```Please help to solve the 3 problems
2. Burst-phase kinetics
Using p-nitrophenyl acetate as a substrate for chymotrypsin, a rapid release (or /burst") of
p-nitrophenyl is initially observed, followed by a slower steady-state release. The amount
of product released in the initial burst phase is stoichiometric with the amount of enzyme
present in the reaction. Explain.
4. Uncompetitive inhibition
The reaction below represents the mechanism of action of an uncompetitive inhibitor.

(a) Draw a standard Michaelis-Menten curve in the absence and presence of increasing
amounts of inhibitor. Repeat for a double reciprocal (Lineweaver-Burk) plot.
(b) Explain the results obtained in part (a).
5. Transition state theory
(a) After running a reaction at several different temperatures, you determine the value of
the pre-factor A from an Arrhenius plot. You re-run the experiment with a catalyst
and find that A increases by 50%, so that Acat = 1:5Auncat. In lecture, we used
transition state theory to connect A to microscopic and thermodynamic factors. In
terms of these factors, offer an explanation for how the catalyst increases A.
(b) How much does the catalyst change the activation energy of the reaction if kcat =
2kuncat?

Chemistry C130/MCB C100A Problem Set 10
due April 30, 2014 (15 pts)
Please turn in your homework at the beginning of class on Wednesday.
1. Michaelis-Menten kinetics (5 pts)
(a) From the data below, calculate KM and Vmax using a Lineweaver-Burk or similar
plot. If 1.65 µg of enzyme was used in each assay and the molecular weight of the
enzyme is 36 kDa, calculate kcat and kcat /KM . Show your work.
[S] (mM)
1.8
0.9
0.4
0.2
0.1

d[P ]/dt (nmol/min)
assay 1
assay 2
4.75
4.44
3.55
3.20
2.15
2.19
1.28
1.32
0.74
0.76

(b) Why does the observed rate begin to plateau, even though the concentration of
(c) Why is it important that [enzyme]

[substrate]?

(d) A homologous enzyme isolated from a di?erent species is reported to have a KM of
0.1 mM. What does this tell you about the relative binding a?nities of these two
enzymes for this substrate?
2. Burst-phase kinetics (2 pts)
Using p-nitrophenyl acetate as a substrate for chymotrypsin, a rapid release (or “burst”) of
p-nitrophenyl is initially observed, followed by a slower steady-state release. The amount
of product released in the initial burst phase is stoichiometric with the amount of enzyme
present in the reaction. Explain.
3. Inhibition (3 pts)
[S] (µM)
3
5
10
30
90

Velocity (µmol/min)
No inhibitor Inhibitor
10.4
2.1
14.5
2.9
22.5
4.5
33.8
6.8
40.5
8.1

The kinetics of an enzyme are measured as a function of substrate concentration in the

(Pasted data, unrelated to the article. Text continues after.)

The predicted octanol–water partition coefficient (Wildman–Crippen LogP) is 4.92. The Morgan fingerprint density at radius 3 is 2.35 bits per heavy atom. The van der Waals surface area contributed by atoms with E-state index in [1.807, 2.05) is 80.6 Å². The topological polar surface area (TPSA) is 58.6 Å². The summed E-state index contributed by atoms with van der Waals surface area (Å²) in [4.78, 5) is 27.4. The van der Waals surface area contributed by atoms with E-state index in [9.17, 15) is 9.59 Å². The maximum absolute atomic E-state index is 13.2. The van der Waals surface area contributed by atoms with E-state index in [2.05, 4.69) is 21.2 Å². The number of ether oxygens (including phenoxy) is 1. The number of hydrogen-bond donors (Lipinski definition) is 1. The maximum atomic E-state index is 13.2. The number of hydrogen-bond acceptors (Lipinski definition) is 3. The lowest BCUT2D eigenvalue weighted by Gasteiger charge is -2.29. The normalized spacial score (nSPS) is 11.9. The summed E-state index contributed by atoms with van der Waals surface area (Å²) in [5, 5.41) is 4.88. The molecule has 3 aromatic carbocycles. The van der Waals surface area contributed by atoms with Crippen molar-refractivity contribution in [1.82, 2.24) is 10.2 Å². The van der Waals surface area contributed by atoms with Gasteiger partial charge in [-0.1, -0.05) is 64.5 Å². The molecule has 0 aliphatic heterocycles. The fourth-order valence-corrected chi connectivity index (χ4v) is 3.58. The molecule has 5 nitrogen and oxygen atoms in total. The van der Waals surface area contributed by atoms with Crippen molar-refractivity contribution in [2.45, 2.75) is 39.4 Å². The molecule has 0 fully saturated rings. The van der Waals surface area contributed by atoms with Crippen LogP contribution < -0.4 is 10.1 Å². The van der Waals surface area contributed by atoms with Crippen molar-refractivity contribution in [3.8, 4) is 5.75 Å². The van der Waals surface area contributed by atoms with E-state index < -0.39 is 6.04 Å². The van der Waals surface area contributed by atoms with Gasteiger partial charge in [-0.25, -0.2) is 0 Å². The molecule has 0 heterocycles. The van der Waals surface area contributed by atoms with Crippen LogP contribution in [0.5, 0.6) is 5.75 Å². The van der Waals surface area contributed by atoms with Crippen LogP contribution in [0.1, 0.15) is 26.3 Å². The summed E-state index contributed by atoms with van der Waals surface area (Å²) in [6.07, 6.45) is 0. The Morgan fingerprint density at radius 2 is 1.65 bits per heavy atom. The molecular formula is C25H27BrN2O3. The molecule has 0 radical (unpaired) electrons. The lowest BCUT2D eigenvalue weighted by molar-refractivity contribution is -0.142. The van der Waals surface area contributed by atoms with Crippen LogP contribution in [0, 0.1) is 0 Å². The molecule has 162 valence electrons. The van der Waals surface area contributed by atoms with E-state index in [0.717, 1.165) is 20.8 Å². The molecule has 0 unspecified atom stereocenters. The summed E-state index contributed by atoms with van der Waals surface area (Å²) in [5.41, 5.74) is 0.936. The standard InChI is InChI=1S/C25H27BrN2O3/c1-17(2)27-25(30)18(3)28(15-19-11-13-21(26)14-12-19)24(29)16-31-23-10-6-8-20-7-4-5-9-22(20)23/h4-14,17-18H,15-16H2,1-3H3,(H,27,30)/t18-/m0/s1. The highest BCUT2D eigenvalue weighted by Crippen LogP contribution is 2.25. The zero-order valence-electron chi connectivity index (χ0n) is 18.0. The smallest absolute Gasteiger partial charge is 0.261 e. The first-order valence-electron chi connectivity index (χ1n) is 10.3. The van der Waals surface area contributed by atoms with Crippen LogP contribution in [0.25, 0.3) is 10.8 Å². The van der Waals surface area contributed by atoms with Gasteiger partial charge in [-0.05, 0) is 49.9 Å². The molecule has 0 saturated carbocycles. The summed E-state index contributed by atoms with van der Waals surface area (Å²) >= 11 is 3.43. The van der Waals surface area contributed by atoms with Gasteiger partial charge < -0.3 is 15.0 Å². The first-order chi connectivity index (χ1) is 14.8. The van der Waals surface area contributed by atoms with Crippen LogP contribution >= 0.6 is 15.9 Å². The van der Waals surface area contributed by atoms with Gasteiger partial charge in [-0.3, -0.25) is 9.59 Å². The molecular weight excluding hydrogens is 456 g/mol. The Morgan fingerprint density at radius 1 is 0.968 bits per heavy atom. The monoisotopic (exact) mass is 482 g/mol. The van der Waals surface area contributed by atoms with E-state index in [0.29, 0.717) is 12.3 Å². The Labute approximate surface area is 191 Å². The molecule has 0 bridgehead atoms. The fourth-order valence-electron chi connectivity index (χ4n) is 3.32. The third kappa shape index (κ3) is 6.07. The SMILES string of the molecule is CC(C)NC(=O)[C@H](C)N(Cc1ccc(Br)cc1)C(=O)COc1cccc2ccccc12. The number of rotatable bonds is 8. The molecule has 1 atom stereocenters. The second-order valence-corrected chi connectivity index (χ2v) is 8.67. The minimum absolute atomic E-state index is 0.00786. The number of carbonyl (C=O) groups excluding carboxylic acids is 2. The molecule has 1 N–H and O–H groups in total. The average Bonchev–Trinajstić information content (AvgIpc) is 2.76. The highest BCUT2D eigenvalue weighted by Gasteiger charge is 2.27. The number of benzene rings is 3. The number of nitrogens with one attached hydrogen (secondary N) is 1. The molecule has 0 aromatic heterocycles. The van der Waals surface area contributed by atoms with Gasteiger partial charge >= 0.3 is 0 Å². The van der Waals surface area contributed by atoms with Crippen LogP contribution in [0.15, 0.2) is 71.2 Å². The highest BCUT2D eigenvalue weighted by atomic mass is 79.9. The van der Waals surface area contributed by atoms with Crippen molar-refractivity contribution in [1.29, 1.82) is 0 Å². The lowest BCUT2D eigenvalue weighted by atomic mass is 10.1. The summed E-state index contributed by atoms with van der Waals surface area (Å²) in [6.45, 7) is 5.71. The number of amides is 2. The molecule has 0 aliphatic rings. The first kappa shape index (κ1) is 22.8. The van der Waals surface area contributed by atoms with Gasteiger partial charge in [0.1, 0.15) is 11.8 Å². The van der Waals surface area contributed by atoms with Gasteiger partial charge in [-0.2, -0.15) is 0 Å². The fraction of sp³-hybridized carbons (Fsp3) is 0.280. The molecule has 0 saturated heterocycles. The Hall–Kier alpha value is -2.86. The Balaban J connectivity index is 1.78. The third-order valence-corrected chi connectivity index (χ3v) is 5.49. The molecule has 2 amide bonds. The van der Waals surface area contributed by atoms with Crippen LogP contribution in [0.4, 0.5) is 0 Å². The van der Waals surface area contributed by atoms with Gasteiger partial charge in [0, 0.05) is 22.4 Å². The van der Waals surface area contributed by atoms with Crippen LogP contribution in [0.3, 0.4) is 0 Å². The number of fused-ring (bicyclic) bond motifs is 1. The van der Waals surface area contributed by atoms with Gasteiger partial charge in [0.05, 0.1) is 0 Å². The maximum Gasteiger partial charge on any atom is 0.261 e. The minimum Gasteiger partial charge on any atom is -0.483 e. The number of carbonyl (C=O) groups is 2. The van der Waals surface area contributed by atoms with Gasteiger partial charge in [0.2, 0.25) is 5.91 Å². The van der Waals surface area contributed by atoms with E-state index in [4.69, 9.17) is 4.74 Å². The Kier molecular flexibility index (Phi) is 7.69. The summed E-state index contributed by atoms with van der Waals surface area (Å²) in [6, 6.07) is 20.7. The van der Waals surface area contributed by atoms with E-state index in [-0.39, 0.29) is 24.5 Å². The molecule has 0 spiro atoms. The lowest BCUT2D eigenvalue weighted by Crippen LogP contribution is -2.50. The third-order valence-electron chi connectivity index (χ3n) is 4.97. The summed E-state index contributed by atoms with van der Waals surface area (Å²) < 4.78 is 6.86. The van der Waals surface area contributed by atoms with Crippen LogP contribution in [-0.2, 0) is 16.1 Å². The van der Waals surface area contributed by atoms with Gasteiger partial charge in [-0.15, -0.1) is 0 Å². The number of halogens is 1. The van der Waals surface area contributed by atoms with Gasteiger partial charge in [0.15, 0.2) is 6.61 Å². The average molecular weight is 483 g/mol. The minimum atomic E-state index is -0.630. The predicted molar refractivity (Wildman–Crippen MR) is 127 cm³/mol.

presence and absence of 2 mM inhibitor (I).
1

(a) What are the values of KM and Vmax in the absence of inhibitor? In its presence?
(b) What type of inhibition is this?
(c) What is the binding constant of this inhibitor?
(d) If [S] = 10 µM and [I] = 2 mM, what fraction of the enzyme molecules have a bound
substrate? A bound inhibitor?
(e) If [S] = 30 µM, what fraction of the enzyme molecules have a bound substrate in
the presence and absence of 2 mM inhibitor? Compare this ratio with the ratio of
the reaction velocities under the same conditions.
4. Uncompetitive inhibition (3 pts)
The reaction below represents the mechanism of action of an uncompetitive inhibitor.

(a) Draw a standard Michaelis-Menten curve in the absence and presence of increasing
amounts of inhibitor. Repeat for a double reciprocal (Lineweaver-Burk) plot.
(b) Explain the results obtained in part (a).
5. Transition state theory (2 pts)
(a) After running a reaction at several di?erent temperatures, you determine the value of
the pre-factor A from an Arrhenius plot. You re-run the experiment with a catalyst
and ?nd that A increases by 50%, so that Acat = 1.5Auncat . In lecture, we used
transition state theory to connect A to microscopic and thermodynamic factors. In
terms of these factors, o?er an explanation for how the catalyst increases A.
(b) How much does the catalyst change the activation energy of the reaction if kcat =
2kuncat ?
6. Di?usion (3 pts extra credit)
(a) The protein cyclophilin is a monomer with a di?usion constant of 1.2 × 10?8 cm2 /sec
in water at 25? C. Cyclophilin binds HIV capsid and the resulting complex has a
di?usion constant of 7 × 10?9 cm2 /sec. What is the di?erence in the typical (rms)
distance that cyclophilin alone will travel versus the cyclophilin-capsid complex in
10 seconds?
2
(b) There are approximately 250 million hemoglobin molecules per red blood cell. How
many collisions will an oxygen molecule of radius 0.21 nm have with hemoglobin of
radius 3 nm in a blood cell of volume 10?16 m3 in 1 sec at 25? C? Assume both
molecules are well approximated by spheres, and that the viscosity is that of pure
water.
(c) What is the typical (rms) distance traveled by a spherical HIV virus of radius 120
nm in 1 hour through the bloodstream (viscosity = 3 cP) at 37? C?
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